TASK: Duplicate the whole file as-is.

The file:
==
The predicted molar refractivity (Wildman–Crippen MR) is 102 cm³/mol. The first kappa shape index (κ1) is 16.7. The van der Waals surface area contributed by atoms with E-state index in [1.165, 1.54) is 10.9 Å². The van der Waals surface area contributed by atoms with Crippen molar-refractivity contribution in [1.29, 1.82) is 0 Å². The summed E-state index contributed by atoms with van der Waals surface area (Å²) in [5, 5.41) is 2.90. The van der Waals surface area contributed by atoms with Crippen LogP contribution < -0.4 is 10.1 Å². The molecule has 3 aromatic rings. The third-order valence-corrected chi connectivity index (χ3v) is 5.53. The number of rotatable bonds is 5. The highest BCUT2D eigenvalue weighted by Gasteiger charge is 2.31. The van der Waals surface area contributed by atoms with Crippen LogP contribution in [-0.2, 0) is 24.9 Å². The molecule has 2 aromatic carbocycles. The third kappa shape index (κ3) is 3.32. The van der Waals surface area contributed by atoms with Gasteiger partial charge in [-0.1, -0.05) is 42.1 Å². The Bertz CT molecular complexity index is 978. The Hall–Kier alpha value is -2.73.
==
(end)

The predicted molar refractivity (Wildman–Crippen MR) is 102 cm³/mol. The first kappa shape index (κ1) is 16.7. The van der Waals surface area contributed by atoms with E-state index in [1.165, 1.54) is 10.9 Å². The van der Waals surface area contributed by atoms with Crippen molar-refractivity contribution in [1.29, 1.82) is 0 Å². The summed E-state index contributed by atoms with van der Waals surface area (Å²) in [5, 5.41) is 2.90. The van der Waals surface area contributed by atoms with Crippen LogP contribution < -0.4 is 10.1 Å². The molecule has 3 aromatic rings. The third-order valence-corrected chi connectivity index (χ3v) is 5.53. The number of rotatable bonds is 5. The highest BCUT2D eigenvalue weighted by Gasteiger charge is 2.31. The van der Waals surface area contributed by atoms with Crippen LogP contribution in [-0.2, 0) is 24.9 Å². The molecule has 2 aromatic carbocycles. The third kappa shape index (κ3) is 3.32. The van der Waals surface area contributed by atoms with Gasteiger partial charge in [-0.1, -0.05) is 42.1 Å². The Bertz CT molecular complexity index is 978. The Hall–Kier alpha value is -2.73.